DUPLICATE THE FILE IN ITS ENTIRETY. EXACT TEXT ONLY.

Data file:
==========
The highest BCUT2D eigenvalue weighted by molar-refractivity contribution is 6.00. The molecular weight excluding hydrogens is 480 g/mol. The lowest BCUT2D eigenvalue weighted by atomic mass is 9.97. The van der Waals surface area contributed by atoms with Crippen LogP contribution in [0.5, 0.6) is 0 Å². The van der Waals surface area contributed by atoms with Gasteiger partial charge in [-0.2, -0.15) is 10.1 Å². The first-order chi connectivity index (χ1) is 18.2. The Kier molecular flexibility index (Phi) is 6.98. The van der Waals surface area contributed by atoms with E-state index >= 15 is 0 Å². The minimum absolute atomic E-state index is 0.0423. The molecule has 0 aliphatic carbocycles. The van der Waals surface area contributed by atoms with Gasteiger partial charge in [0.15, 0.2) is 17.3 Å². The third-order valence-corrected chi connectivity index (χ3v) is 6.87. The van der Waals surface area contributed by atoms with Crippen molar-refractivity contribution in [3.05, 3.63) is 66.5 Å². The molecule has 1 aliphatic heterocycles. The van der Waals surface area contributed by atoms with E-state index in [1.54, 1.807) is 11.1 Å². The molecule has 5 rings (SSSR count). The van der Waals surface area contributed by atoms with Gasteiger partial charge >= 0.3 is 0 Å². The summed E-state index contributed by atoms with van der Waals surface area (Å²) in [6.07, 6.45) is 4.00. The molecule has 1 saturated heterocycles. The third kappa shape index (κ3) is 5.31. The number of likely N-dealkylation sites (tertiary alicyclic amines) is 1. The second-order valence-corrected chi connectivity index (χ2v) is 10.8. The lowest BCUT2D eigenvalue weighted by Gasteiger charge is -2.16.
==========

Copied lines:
The highest BCUT2D eigenvalue weighted by molar-refractivity contribution is 6.00. The molecular weight excluding hydrogens is 480 g/mol. The lowest BCUT2D eigenvalue weighted by atomic mass is 9.97. The van der Waals surface area contributed by atoms with Crippen LogP contribution in [0.5, 0.6) is 0 Å². The van der Waals surface area contributed by atoms with Gasteiger partial charge in [-0.2, -0.15) is 10.1 Å². The first-order chi connectivity index (χ1) is 18.2. The Kier molecular flexibility index (Phi) is 6.98. The van der Waals surface area contributed by atoms with E-state index >= 15 is 0 Å². The minimum absolute atomic E-state index is 0.0423. The molecule has 0 aliphatic carbocycles. The van der Waals surface area contributed by atoms with Gasteiger partial charge in [0.15, 0.2) is 17.3 Å². The third-order valence-corrected chi connectivity index (χ3v) is 6.87. The van der Waals surface area contributed by atoms with Crippen molar-refractivity contribution in [3.05, 3.63) is 66.5 Å². The molecule has 1 aliphatic heterocycles. The van der Waals surface area contributed by atoms with E-state index in [1.54, 1.807) is 11.1 Å². The molecule has 5 rings (SSSR count). The van der Waals surface area contributed by atoms with Gasteiger partial charge >= 0.3 is 0 Å². The summed E-state index contributed by atoms with van der Waals surface area (Å²) in [6.07, 6.45) is 4.00. The molecule has 1 saturated heterocycles. The third kappa shape index (κ3) is 5.31. The number of likely N-dealkylation sites (tertiary alicyclic amines) is 1. The second-order valence-corrected chi connectivity index (χ2v) is 10.8. The lowest BCUT2D eigenvalue weighted by Gasteiger charge is -2.16.